Sunday, June 26, 2011

Israel warns media against boarding Gaza flotilla

Associated Press

JERUSALEM (AP) — Israel on Sunday threatened to ban international journalists for up to a decade from the country if they join a flotilla planning to breach the Israeli blockade of the Gaza Strip.

The warning reflected Israeli jitters about the international flotilla, which comes just over a year after a similar mission ended in the deaths of nine Turkish activists in clashes with Israeli naval commandos.

Israel is eager to avoid a repeat of last year's raid, which drew heavy international condemnations and ultimately forced Israel to loosen a blockade on Hamas-controlled Gaza. Israel says the blockade is needed to prevent Hamas from smuggling weapons into the territory.

It remains unclear when the current flotilla will actually set sail, but organizers have hinted it could be as soon as this week.

In a letter to foreign journalists, the Government Press Office's director, Oren Helman, called the flotilla "a dangerous provocation that is being organized by western and Islamic extremist elements to aid Hamas."

"I would like to make it clear to you and to the media that you represent, that participation in the flotilla is an intentional violation of Israeli law and is liable to lead to participants being denied entry into the State of Israel for 10 years, to the impoundment of their equipment and to additional sanctions," Helman said.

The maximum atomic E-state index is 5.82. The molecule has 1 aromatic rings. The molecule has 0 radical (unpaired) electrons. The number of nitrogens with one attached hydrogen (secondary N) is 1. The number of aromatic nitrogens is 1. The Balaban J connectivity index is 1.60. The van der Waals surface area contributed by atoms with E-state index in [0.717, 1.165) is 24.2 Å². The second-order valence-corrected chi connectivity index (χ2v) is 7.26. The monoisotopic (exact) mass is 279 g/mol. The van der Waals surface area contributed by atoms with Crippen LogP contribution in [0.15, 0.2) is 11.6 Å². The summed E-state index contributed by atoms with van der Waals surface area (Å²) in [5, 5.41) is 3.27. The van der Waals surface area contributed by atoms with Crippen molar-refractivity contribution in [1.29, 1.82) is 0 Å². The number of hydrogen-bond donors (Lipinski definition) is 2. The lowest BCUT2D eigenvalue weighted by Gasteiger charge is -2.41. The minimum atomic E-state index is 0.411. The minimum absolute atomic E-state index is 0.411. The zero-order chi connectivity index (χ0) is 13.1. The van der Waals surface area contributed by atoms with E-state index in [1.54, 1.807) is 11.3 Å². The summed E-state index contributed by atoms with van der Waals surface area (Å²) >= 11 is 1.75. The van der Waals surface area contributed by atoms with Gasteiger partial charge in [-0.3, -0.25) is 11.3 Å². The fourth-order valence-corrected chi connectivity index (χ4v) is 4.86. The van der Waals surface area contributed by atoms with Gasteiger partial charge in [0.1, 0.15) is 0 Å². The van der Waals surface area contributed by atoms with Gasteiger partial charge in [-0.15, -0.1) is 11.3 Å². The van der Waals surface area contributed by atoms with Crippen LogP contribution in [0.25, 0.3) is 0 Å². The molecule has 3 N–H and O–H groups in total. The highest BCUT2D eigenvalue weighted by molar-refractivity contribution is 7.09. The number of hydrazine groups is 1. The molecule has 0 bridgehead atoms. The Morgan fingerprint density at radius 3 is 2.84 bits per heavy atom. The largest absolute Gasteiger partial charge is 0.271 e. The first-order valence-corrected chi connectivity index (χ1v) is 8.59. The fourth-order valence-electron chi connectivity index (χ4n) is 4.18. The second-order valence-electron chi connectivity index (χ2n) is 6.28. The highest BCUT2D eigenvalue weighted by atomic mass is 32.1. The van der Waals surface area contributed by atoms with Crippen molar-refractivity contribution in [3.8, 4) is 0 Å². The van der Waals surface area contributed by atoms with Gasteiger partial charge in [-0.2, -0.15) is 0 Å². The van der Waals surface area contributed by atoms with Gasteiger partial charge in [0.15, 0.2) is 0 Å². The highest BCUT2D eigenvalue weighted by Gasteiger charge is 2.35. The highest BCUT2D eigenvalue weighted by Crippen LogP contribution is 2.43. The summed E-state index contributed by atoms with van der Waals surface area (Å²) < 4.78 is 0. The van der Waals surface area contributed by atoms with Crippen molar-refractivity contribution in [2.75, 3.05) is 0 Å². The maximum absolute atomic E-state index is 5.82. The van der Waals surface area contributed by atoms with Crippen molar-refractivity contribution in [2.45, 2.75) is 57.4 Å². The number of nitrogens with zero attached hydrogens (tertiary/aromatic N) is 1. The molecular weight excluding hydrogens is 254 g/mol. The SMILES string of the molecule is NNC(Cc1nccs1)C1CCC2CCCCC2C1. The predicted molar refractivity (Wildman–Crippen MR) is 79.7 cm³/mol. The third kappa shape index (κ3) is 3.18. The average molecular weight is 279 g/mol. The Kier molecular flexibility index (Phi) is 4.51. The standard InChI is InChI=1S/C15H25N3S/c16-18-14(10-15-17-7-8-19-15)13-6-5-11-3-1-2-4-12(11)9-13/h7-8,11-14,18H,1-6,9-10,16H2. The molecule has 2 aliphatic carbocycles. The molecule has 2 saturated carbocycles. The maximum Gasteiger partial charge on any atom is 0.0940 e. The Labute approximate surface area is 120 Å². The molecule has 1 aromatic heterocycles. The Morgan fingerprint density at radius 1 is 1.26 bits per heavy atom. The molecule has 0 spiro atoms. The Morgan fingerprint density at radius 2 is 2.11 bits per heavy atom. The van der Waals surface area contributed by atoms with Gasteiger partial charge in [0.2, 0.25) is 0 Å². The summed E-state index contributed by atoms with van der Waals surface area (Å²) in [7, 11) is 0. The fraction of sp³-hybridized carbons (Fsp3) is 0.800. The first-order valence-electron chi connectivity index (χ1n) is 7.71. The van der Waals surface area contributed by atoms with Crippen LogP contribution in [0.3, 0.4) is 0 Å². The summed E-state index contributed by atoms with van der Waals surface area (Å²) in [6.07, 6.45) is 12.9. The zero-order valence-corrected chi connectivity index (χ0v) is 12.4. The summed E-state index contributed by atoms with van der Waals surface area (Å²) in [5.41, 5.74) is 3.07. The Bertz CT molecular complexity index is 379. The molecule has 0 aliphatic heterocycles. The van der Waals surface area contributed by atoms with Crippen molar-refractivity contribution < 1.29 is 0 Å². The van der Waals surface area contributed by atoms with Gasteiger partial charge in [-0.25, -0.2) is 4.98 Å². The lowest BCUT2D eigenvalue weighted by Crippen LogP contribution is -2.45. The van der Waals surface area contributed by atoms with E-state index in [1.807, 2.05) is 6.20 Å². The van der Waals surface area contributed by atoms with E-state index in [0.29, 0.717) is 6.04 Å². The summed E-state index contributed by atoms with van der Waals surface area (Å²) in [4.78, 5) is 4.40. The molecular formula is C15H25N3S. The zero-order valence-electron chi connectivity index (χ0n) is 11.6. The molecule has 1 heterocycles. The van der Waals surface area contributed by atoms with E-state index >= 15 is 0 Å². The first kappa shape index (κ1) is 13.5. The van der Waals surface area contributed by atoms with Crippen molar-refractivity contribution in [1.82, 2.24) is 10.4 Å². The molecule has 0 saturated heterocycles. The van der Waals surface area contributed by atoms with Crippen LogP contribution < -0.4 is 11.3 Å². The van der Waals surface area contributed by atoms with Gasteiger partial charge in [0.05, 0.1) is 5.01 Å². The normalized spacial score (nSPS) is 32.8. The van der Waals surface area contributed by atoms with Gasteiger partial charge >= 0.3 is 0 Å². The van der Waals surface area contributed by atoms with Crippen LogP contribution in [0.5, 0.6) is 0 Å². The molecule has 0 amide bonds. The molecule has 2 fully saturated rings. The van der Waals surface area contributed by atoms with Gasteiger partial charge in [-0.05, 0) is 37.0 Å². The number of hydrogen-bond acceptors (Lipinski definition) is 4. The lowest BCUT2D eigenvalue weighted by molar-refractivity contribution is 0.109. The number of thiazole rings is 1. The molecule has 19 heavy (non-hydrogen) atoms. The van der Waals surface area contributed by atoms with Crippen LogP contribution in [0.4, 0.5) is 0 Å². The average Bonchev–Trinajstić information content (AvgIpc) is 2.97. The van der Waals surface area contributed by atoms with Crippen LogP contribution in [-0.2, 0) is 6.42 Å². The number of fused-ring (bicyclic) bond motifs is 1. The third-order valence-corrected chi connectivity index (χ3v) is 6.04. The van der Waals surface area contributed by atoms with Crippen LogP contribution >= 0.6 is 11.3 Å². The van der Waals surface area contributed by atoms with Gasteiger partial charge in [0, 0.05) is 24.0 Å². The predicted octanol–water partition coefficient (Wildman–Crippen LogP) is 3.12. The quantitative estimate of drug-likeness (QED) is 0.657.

The letter, he added, had been reviewed and approved by Israel's attorney general.
Organizers of the flotilla say the mission is necessary to draw attention to the plight of Gaza's 1.6 million residents. The Israeli blockade has caused heavy damage to Gaza's economy: Unemployment is estimated at close to 50 percent, and the territory still suffers from a shortage of badly needed construction materials.



Israel has long had a strained relationship with the international media. During its invasion of the Gaza Strip 2½ years ago, Israeli-based journalists were prevented from entering the territory, forcing the Supreme Court to order the army to allow reporters in.

Israel imposed a land and naval blockade of Gaza after Hamas, an Iranian-backed group that has killed hundreds of Israelis in suicide bombings and other attacks, took control of the coastal strip.
The international uproar over last year's deadly flotilla raid forced Israel to greatly ease the land embargo, but the naval blockade remains intact.

Israel has already said it will block the flotilla this time. Naval officials say they will use different tactics though in hopes of avoiding bloodshed.

Help Us Transmit This Story


  Add to Your Blogger Account
  Put it On Facebook
  Tweet this post
  Print it from your printer
  Email and a collection of other outlets
  Try even more services

No comments:

Post a Comment